Back in 2007, The Coen Brothers swept the Oscars with No Country For Old Men, the bleak tale of a man who finds a briefcase full of money only to then be hunted by a madman. Based on Cormac McCarthy's novel, this was a return to darker territory for the Coens after a couple of more light-hearted efforts.
An exploration of young and old, good and evil, right and wrong, No Country For Old Men was maybe Ethan and Joel Coen's most serious and dense film since Miller's Crossing. It stood out mostly thanks to a chilling performance by Javier Bardem as Anton Chigurh, the psychopath with twisted morals who toys with innocents and kills people with an oxygen tank. Tommy Lee Jones' Texas Sheriff Ed is our good guy who desperately tries to make sense of this new unpredictable brand of evil that has landed on his doorstep and Josh Brolin's everyman Llewelyn is the one in the middle of it all who meant well but doomed himself and others by taking something that didn't belong to him. The film is an intense cat-and-mouse game with Chigurh slowly but surely hunting down his prey.
The thriller encompasses a lot of the themes The Coens have touched upon in the past in films like Blood Simple or Fargo with the simple townspeople finding themselves in the middle of some shady and violent goings-on but No Country For Old Men is a far more pessimistic take than anything they've done before. You never feel like Llewelyn ever stands a chance against Anton and that's because he doesn't: the heroes are completely surpassed by the villains in this story and, even when they show intelligence and resourcefulness, it's still nowhere near enough to match what they're facing. The tone is bleak throughout yet the film is paced so well, is so stylish and all the performances are so good that it never feels like a miserable experience. Plus its intense, suspenseful, almost silent Western-style sequences would make Quentin Tarantino jealous.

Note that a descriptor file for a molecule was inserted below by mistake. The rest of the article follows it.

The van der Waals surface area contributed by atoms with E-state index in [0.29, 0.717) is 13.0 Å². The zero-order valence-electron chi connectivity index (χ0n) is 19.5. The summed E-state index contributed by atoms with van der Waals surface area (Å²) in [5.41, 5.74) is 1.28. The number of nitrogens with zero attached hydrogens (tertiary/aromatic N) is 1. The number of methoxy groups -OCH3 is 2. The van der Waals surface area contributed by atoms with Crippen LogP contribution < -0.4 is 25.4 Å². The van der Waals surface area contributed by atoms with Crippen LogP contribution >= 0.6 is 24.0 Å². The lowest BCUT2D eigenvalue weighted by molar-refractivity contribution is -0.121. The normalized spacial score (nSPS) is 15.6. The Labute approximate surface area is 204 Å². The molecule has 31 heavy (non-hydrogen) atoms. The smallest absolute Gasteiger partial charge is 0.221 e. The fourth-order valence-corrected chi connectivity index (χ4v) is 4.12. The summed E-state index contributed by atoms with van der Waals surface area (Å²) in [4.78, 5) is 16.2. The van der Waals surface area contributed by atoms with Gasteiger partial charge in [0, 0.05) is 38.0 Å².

No Country For Old Men is certainly a must-see: it's not only one of the best serial killer movies out there but it's one of the smartest, most well-made and sharply written Coen Brothers films, and that's saying a lot. One of the rare cases where the Best Picture winner deserves every Oscar it got.